JANUARY 20, 2015
Wander into DM+D on any given day, and you’re likely to bump into Maximillian Lawrence, who may be waxing philosophical about karaoke, robots, or people who look like Alice Cooper, all while programming something on his laptop or working on his latest Frankenstein musical instrument.
Max was one of the The Hacktory’s artists-in-residence for the last year’s Unknown Territory Fellowship, as well as a founder of Space 1026, an artist-run collective that focuses on silkscreening, printmaking, painting, audio/video production and graphic design. With his roots in painting (and a BFA from RISD after starting at Cornell in the Arts and Sciences), he’s spent the last ten years making art that incorporates circuit boards, wire, painting, printing, sound, light and other multimedia elements to explore contemporary culture.
Having worked exclusively over the last decade with physical materials, such as hardware and solid state electronics, he’s now moving into the world of programming and developing cool tools to produce new art. We caught up with Max to talk about what he’s been doing at DM+D over the last several months.
5 QUESTIONS FOR MAXIMILLIAN LAWRENCE
1. WHAT ARE YOU WORKING ON RIGHT NOW?
It’s a tool that can take midi music files, like the ones used for karaoke, break them down into their components for text, pitch and timing, and allow them to be recombined in all sorts of ways to create completely new music and visualizations. The output can do all sorts of things, like vocalize words, display a visual on a screen and provide input for other programs. In this way, the raw data could be combined in countless ways to create new music or art that builds off or responds to the original midi files.
2. HOW DOES DM+D INSPIRE YOU?
I needed someone to tell me where to start for my next project, and that’s what the Hacktory crew was able to do. They told me where to start, what I needed to do, and how to approach it in a manageable way. It’s been an amazing experience, but it hasn’t been easy. There’s been a lot of new stuff to learn.
3. WHAT’S ONE OF THE FIRST THINGS YOU REMEMBER MAKING ON YOUR OWN?
That’s a good question. I think it was a sideways apartment building out of a giant cardboard box. Giant cardboard boxes are awesome.
4. WHICH MAKERS HAD THE BIGGEST INFLUENCE ON YOU?
My father and mother and my father’s mother, granny Ruth Lovell, are numero uno. She had a degree in physics, which is remarkable considering that, in her day, women didn’t even go to college. Along with her brother-in-law, Bun Lawrence (who didn’t have a degree in physics but did co-found the American Rocket Society), and her insane WWII Marine Corps test pilot husband (GrandPa), she developed the Redstone Rocket and started Reaction Motors, which was later absorbed into NASA’s Jet Propulsion Laboratory. Though much of U.S. rocket development is attributed to Wernher Von Braun, the United States already had an equal caliber scientist to the Germans. The inspiring part is the fact that a woman (Granny Ruth), a professional crash dummy (GrandPa) and an old-fashioned inventor (Bun) developed this rocket system in a garage in New Jersey, test launched them in people’s backyards (and then ran from the cops)—all while trying to take accurate measurements. Grandma finally had it with stuff blowing up so she made them move it out of the house and get a new location.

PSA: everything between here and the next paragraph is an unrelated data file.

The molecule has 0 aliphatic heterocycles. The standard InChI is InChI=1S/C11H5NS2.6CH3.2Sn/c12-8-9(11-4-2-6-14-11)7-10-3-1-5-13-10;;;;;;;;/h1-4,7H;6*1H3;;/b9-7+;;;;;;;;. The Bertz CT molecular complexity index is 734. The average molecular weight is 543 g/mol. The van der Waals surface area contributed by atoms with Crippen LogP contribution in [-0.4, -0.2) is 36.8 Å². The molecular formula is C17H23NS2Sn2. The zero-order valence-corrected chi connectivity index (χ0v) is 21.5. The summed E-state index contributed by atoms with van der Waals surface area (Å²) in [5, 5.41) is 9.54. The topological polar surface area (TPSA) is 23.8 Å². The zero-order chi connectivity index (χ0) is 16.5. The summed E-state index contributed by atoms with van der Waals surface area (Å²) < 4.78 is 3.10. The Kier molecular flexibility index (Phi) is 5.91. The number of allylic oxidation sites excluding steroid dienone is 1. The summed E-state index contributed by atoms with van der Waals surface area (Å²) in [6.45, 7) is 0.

Aside from them, I’ve been influenced by Jeff Blankinsop. The dude is about as punk rock as you can get. Hisao Tiwao and Larry Seven are also two of the most inspiring individuals I’ve met in a long time. Hisao developed the dancing Alka-Seltzer pill that jumps into a glass of water in the 1980’s commercial completely using magnets and math. Larry is nuts. He can’t operate a cell phone, but he can build an entire radio station from scratch. And Timothy Hawkinson. He makes stuff with motors on it, and it’s arty. And Chris Vecchio. Because he’s the one who introduced me to engineering. He’s an engineer and an artist at the same time.
5. WHAT’S YOUR FAVORITE PART OF THE CREATIVE PROCESS?
Comprehension is the best part. You can’t choose the time and place where you’re going to comprehend something, so it’s exciting when it happens. And repetition is the only way that you get there.